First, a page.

The Chicago Archdiocese is announcing a major revision to its high school testing program, however there are concerns the changes did not go far enough.
The testing date has been moved up from January to December to offer more time for families to consider a Catholic High School. Part of the reason for the adjustment is to get ahead of the Chicago Public Schools Selective Enrollment testing process. By notifying students if they're accepted to a Catholic school in January, that will be at least a month before CPS notifies students.
Also, for the first time, high schools will post information on their high school websites about financial aid ranges and allow families to calculate the amount they may qualify for.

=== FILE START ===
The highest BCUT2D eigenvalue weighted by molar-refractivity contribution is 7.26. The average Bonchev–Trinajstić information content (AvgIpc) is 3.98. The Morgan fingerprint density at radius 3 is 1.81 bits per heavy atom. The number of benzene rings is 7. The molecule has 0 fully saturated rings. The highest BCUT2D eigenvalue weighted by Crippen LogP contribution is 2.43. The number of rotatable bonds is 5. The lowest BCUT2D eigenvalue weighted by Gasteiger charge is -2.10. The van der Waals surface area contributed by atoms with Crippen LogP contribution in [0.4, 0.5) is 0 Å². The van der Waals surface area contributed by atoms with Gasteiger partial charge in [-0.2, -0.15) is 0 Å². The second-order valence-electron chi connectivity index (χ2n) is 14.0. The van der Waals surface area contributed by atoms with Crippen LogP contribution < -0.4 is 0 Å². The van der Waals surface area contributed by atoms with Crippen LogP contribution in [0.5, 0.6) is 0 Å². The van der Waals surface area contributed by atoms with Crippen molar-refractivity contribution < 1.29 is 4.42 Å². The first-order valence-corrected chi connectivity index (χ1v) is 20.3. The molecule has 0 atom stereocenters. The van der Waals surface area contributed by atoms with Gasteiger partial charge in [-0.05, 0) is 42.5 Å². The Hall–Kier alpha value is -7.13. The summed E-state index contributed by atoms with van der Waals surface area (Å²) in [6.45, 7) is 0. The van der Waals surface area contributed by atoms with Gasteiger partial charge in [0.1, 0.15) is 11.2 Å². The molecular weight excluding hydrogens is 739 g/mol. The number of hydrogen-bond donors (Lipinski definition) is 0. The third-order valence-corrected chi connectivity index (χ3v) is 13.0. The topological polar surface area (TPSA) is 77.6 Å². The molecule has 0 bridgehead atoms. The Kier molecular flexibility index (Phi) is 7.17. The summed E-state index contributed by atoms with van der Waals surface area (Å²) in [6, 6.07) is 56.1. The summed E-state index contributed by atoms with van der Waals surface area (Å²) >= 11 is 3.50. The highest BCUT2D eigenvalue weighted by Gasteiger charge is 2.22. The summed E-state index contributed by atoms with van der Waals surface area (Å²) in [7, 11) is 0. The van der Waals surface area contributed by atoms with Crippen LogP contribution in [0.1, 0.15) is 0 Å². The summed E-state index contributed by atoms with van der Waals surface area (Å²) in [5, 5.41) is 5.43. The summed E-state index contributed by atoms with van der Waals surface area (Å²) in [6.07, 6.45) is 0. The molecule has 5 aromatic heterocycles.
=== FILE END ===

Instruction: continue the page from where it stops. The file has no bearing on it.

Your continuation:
Some Catholic school leaders also advocated for the Archdiocese to allow students to list three choices, ranking them as first, second and third. That is similar to what happens for those applying for CPS Selective enrollment schools. The Archdiocese did not agree to that option, however.
Several sources believe the Archdiocese may be missing an opportunity to recruit students to other schools. For example, 1,000 students apply for 350 incoming freshman slots at St. Ignatius College Prep. Of the 650 who are not accepted, only 17 percent of those attend a Catholic high school.
"We want the process to be more family centered," John Chandler, vice president of St. Ignatius, said. "We really look forward to a day when students take the test at any Catholic school and are able to have three choices."